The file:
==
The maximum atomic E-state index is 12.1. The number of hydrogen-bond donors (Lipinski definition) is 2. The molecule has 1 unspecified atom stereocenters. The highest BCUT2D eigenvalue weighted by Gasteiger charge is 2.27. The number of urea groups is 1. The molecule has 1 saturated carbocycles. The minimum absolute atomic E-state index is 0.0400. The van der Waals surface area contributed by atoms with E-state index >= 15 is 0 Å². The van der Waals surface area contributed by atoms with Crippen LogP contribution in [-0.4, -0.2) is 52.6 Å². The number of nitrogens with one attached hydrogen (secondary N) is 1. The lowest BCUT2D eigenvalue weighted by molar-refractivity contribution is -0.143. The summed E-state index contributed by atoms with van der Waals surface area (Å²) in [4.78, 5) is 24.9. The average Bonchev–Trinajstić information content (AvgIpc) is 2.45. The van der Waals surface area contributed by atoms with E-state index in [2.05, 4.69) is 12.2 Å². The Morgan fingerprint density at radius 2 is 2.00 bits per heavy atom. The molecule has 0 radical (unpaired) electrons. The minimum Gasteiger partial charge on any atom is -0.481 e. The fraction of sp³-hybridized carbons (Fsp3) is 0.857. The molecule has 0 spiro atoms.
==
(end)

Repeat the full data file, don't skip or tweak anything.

The maximum atomic E-state index is 12.1. The number of hydrogen-bond donors (Lipinski definition) is 2. The molecule has 1 unspecified atom stereocenters. The highest BCUT2D eigenvalue weighted by Gasteiger charge is 2.27. The number of urea groups is 1. The molecule has 1 saturated carbocycles. The minimum absolute atomic E-state index is 0.0400. The van der Waals surface area contributed by atoms with E-state index >= 15 is 0 Å². The van der Waals surface area contributed by atoms with Crippen LogP contribution in [-0.4, -0.2) is 52.6 Å². The number of nitrogens with one attached hydrogen (secondary N) is 1. The lowest BCUT2D eigenvalue weighted by molar-refractivity contribution is -0.143. The summed E-state index contributed by atoms with van der Waals surface area (Å²) in [4.78, 5) is 24.9. The average Bonchev–Trinajstić information content (AvgIpc) is 2.45. The van der Waals surface area contributed by atoms with E-state index in [2.05, 4.69) is 12.2 Å². The Morgan fingerprint density at radius 2 is 2.00 bits per heavy atom. The molecule has 0 radical (unpaired) electrons. The minimum Gasteiger partial charge on any atom is -0.481 e. The fraction of sp³-hybridized carbons (Fsp3) is 0.857. The molecule has 0 spiro atoms.